The term lent itself especially aptly to the imaginative, seemingly spontaneous creations of the early 16th-century lutenists. Pontus de Tyard (1555, p.114) told of a banquet at Milan
where, among other rare pleasures got together for the satisfaction of these select people, was Francesco di Milan, a man regarded as having attained the ultimate perfection (if such be possible) in fine lute playing. The tables being cleared, he chose one, and, as if trying his tuning, sat down at the end of it to seek out a fantaisie. No sooner had he excited the air with three strokes than conversation which had started up among the guests was silenced; and, having constrained them to face where he sat, he continued with such ravishing skill that little by little, making the strings languish under his fingers with his divine touch, he transported all who were listening into so blandishing a melancholy that … they were left deprived of every sense apart from hearing.
The first Italian publication actually to designate compositions fantasia (rather than recercar) appeared in Milan in 1536, with examples by Dall’Aquila (GMB, 94), Francesco da Milano, Alberto da Ripa (who reappeared at the French court as Albert de Rippe) and the Milanese lutenists Albutio and Borrono. Over 40 pieces by the ‘divine’ Francesco are termed ‘fantasia’ in their primary sources (HPM, iii–iv, 1970). These integrate point-of-imitation technique with often brilliant idiomatic play (inspired by the sound and feel of the lute). They include one explicit example of a parody fantasia, which appears as a companion-piece to an intabulation of its model (Richafort's De mon triste et desplaisir).
The fame of Francesco da Milano's fantasias is shown by imitations such as those of the Spaniard Valderrábano, and by widespread reprints and manuscripts. In the 50 years after his death, lute fantasias were published by Borrono; Francesco da Milano's pupil Fiorentino Perino; the Paduan priest Melchiore de Barberiis, whose Contina (1549) includes a fantasia on Verdelot's Se mai provasti, fantasias calling for different tunings, another which leaves upper parts to be added, another for two lutes at the octave, and four trim, non-imitative fantasias for seven-course guitar; Giulio Abondante, who on one title-page (1548) referred to recercari di fantasia; the Flemish-born Ioanne Matelart, who also provided five of Francesco da Milano's fantasias with second lute parts; Antonio di Becchi; Vincenzo Galilei, whose Fronimo (1568) includes eight fantasias, two being parodies on madrigals of Rore and Striggio; G.C. Barbetta; and Giacomo Gorzanis. Paolo Virchi's Tabolatura (1574) has fantasias for cittern; Besard published fantasias by Lorenzini and Fabrizio Dentice.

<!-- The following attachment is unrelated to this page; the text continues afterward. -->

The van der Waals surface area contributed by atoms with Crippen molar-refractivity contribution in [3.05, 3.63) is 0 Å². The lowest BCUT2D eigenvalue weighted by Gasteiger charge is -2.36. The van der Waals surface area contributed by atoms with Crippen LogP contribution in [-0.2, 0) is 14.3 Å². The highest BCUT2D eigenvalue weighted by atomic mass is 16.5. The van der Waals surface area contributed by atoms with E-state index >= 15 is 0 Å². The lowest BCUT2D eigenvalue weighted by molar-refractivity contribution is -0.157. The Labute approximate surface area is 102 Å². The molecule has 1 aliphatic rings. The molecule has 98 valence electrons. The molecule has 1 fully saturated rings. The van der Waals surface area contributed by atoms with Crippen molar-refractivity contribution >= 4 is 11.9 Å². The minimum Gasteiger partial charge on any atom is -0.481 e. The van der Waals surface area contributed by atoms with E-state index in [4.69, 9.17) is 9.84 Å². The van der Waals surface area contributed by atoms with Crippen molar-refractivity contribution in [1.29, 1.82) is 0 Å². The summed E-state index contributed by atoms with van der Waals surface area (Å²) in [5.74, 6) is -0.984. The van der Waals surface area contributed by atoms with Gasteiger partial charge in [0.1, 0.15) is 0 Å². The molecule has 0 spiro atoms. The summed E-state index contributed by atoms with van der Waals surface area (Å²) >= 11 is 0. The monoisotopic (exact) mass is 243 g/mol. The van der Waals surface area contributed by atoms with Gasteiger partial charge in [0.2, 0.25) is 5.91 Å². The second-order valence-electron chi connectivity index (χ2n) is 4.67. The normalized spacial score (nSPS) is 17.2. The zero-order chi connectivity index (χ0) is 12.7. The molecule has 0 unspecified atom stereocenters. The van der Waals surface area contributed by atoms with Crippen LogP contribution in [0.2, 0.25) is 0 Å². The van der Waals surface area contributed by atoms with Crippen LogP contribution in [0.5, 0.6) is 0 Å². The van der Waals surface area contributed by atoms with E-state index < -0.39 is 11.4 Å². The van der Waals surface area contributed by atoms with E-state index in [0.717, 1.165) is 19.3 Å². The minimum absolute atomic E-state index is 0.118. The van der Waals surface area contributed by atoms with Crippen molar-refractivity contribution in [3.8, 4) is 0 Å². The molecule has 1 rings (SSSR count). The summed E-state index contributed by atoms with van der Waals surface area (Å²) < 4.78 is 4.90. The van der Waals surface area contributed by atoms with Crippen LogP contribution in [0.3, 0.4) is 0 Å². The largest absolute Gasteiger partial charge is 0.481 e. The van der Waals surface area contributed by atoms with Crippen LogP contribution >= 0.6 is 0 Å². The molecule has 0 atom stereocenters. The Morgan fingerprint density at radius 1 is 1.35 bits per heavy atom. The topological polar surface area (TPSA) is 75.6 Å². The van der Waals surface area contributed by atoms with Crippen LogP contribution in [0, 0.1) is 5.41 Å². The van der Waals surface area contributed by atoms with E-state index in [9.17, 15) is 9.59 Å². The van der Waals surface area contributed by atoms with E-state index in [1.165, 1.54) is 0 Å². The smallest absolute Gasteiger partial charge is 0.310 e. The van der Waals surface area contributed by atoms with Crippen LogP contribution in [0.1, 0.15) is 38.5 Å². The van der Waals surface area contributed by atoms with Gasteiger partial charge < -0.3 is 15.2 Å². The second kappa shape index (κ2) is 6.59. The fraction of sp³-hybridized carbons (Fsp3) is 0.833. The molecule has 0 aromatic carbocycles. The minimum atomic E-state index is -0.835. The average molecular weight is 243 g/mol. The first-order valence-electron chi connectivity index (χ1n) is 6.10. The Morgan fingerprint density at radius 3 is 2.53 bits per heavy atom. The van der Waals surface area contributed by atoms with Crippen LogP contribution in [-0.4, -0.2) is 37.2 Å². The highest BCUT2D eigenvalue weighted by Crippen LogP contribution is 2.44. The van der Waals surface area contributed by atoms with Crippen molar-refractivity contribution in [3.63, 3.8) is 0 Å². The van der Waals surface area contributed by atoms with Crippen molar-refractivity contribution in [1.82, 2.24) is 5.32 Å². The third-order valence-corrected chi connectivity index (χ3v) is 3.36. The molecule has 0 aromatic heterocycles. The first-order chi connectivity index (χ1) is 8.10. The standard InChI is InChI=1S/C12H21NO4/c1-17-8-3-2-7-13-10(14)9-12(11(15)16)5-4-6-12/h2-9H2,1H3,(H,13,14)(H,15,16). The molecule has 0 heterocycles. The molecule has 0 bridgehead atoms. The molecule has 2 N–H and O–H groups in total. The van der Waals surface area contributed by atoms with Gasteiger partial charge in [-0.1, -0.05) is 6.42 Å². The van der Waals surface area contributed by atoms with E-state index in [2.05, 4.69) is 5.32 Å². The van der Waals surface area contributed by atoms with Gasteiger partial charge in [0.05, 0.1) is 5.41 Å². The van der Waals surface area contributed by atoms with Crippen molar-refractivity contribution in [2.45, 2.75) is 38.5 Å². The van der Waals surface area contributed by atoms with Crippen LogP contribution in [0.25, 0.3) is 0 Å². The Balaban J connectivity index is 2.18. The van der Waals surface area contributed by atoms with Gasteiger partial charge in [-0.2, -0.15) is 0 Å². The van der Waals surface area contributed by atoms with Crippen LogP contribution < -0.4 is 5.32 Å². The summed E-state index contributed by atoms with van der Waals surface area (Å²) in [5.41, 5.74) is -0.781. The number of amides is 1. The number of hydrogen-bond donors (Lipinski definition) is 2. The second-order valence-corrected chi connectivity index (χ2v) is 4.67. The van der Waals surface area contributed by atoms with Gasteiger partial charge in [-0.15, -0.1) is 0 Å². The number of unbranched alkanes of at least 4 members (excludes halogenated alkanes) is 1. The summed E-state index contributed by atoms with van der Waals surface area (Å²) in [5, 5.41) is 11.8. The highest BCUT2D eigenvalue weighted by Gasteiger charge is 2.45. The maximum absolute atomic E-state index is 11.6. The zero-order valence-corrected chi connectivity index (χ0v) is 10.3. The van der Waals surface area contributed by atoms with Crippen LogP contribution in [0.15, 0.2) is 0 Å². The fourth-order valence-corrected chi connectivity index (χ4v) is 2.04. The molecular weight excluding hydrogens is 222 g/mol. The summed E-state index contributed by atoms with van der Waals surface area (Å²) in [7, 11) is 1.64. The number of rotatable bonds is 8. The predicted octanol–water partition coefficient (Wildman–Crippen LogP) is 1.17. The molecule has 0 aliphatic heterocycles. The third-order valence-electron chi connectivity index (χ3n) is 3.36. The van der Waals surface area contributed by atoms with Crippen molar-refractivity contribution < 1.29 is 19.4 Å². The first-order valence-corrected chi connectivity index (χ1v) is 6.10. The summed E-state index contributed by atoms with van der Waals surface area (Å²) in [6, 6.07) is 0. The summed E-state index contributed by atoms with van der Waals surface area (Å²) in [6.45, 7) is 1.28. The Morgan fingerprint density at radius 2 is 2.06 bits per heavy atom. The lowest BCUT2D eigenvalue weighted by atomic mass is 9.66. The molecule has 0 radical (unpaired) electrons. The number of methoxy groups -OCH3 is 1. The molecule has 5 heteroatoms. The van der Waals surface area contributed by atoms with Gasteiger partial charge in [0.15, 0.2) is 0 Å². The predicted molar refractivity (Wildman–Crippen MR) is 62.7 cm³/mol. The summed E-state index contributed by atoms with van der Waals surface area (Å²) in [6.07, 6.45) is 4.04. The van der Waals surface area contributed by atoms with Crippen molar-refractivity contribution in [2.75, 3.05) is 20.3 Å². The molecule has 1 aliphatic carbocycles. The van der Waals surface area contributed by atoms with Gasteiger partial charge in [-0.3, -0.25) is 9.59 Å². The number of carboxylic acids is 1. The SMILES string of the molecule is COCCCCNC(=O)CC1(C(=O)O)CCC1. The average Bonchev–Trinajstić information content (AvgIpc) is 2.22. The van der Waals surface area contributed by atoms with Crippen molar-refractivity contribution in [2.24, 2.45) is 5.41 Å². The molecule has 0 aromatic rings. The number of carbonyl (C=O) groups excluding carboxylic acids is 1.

At the end of the century there are the lutebooks of G.A. Terzi and Simone Molinaro. Terzi's second book (1599/R) contains fantasias ‘in modo di Canzon Francese’ by himself, Francesco Guami (a transcription of an ensemble canzona), Giovanni Gabrieli, and Gabrieli’s colleague Vincenzo Bellavere; a transcription of a canzona a 4 by Florentio Maschera called Canzon la Vilachiara, over fantasia; and finally a ‘canzona or fantasia’ by Terzi for four lutes. Molinaro's first book (1599/R) includes 15 fantasias by Molinaro himself, 25 by his uncle G.B. Della Gostena (maestro di cappella at Genoa Cathedral), and one sopra ‘Susane un jour’ by Giulio Severino, which freely recomposes Lassus's chanson as a longer instrumental piece. Several of Molinaro's fantasias are on a single subject; diminution and inversion are used. The 12th, a monothematic fantasia whose subject is finally converted to triple time, is remarkable for its complete flatward orbit of the circle of fifths.
Ricercares were prominent in printed Italian keyboard music from 1523 onwards, but fantasias were comparatively rare. Two different types of fantasia are found in Neapolitan prints of 1575–6: three of the fantasie sopra varii canti fermi in Rodio's Libro di ricercate are woven around hymn or antiphon chants, a fourth around the melody La Spagna; the fantasia in Antonio Valente's Intavolatura de cimbalo (ed. C. Jacobs, 1973), on the other hand, is freely composed in two halves, expressive dissonance complementing toccata-like brilliance. A solitary, posthumously published Fantasia allegra (so called after the spirited treatment of its two points) represents the Venetian master of the ricercare, Andrea Gabrieli (ed. P. Pidoux, 1952, pp.3–5), although the improvising of a fantasia (‘sonar di fantasia’) in four-part counterpoint on a subject taken at random from the opening of a mass or motet was one of the tests for prospective organists of S Marco. Giovanni Gabrieli's Fantasia quarti toni might be considered as a written example of such a piece (ed. S. Dalla Libera, 1957).